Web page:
Gordon Bell may well be a slightly peculiar man.
On the other hand, he may simply be the world's first e-philanthropist.
Bell, a researcher at Microsoft, has decided that it is, indeed, in the interests of science for him to commit every single nano-second of his brain's functions to a digital resting place, so that those in future times might see just what human life was like in our woeful, wobbling era.
He wafts around the world carrying more recording equipment than, well, CNN. He tapes conversations, trips, bills, medical records, and, for all I know, visits to the washroom to groom his nasal hair.
He has even tried out a Microsoft invention called a SenseCam, which attempts to monitor and record as much of your life as is digitally possible in the form of images.
I know many of you will be wondering just how large the Kilimanjaro of information might be. Well, Bell seems to estimate it at some 350GB.
But it's another of his estimates which makes my body feel reluctant to welcome my breakfast. You see, Bell believes that by 2020 the whole of our lives will be online and searchable.
I find myself wondering just what kind of lives some of these big boffins have led. Isn't the real joy of life the mysteries rather than the facts?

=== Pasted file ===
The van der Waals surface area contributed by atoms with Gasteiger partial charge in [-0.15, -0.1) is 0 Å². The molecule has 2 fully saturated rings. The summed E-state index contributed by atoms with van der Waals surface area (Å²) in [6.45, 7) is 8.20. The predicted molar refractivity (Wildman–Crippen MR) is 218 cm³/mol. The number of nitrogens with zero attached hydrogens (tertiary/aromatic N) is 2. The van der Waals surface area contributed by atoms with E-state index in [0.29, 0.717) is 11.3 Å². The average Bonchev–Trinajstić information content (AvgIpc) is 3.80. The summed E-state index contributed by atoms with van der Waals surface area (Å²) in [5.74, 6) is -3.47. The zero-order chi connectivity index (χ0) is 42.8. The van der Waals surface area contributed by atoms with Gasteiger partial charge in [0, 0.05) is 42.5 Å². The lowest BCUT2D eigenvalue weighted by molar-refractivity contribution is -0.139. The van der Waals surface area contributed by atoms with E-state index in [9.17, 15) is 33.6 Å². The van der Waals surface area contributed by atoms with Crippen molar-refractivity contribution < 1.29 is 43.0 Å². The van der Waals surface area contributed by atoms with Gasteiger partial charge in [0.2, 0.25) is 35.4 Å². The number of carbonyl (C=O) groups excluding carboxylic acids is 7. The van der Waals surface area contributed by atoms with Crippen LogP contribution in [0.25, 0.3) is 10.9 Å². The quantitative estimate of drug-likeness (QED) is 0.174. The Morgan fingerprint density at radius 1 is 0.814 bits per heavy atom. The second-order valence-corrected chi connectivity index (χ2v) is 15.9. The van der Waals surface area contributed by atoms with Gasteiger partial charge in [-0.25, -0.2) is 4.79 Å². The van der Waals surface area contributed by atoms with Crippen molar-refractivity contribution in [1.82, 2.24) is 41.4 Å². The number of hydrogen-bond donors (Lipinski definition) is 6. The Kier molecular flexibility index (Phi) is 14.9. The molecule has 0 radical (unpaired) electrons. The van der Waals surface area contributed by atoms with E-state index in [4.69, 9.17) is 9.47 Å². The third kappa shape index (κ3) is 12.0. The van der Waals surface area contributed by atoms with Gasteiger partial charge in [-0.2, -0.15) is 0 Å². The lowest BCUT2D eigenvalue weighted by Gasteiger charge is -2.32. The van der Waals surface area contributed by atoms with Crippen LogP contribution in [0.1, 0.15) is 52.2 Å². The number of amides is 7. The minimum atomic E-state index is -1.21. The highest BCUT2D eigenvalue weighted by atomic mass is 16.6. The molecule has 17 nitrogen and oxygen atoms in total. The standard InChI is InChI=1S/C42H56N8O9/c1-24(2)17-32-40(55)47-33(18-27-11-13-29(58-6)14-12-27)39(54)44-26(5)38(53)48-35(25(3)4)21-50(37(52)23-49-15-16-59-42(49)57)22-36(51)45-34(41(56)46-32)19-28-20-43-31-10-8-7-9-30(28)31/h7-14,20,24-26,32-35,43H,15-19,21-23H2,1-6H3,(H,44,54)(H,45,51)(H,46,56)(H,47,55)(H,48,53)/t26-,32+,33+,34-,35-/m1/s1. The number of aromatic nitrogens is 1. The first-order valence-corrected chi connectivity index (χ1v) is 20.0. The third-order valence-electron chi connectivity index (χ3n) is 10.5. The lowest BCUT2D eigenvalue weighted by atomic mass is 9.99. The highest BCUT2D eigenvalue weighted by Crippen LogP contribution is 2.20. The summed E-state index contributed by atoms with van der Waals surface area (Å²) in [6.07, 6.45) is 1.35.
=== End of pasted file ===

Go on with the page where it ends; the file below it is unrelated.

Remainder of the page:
Can anything truly replace the serendipity of love, the insanity of coincidence, the maniacal lunacy of the surprise, and the relief at finally forgetting some of the idiotic things we have done in our lives?
There is a woman namedJill Price, who suffers from hyperthymestic syndrome, the ability to remember absolutely everything about her life. It does not seem to make her unusually happy. How do I know? Well, she told ABC News: "It makes me crazy."
If everything is there for us to merely click and search, isn't that the moment when we cease to be human beings and become, well, Ray Kurzweil?
Perhaps you, too, might feel just a twinge of ironic joy at Bell's reply to one searchingly innocent question posed to him by CNN: "Are you on Facebook and Twitter?"
Bell replied: "Yeah, I'm on Facebook and Twitter and occasionally I will tweet something. Somehow my problem is that I don't think I have anything interesting to tweet about."
And yet we are supposed to trawl through 350 Gigabytes of mostly uninteresting life? Oh, its enough to make you want to sip pinot noir with your cornflakes.